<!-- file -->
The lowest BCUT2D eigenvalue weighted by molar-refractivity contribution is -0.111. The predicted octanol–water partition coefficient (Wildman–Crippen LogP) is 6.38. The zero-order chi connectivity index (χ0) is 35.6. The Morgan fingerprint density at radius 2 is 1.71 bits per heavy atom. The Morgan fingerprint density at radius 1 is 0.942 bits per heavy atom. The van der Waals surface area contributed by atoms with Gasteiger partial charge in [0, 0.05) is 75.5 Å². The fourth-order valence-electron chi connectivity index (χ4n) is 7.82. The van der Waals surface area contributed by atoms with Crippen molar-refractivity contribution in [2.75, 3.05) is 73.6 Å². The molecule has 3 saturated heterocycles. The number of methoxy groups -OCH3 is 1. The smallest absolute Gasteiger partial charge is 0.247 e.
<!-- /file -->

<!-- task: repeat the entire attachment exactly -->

The lowest BCUT2D eigenvalue weighted by molar-refractivity contribution is -0.111. The predicted octanol–water partition coefficient (Wildman–Crippen LogP) is 6.38. The zero-order chi connectivity index (χ0) is 35.6. The Morgan fingerprint density at radius 2 is 1.71 bits per heavy atom. The Morgan fingerprint density at radius 1 is 0.942 bits per heavy atom. The van der Waals surface area contributed by atoms with Gasteiger partial charge in [0, 0.05) is 75.5 Å². The fourth-order valence-electron chi connectivity index (χ4n) is 7.82. The van der Waals surface area contributed by atoms with Crippen molar-refractivity contribution in [2.75, 3.05) is 73.6 Å². The molecule has 3 saturated heterocycles. The number of methoxy groups -OCH3 is 1. The smallest absolute Gasteiger partial charge is 0.247 e.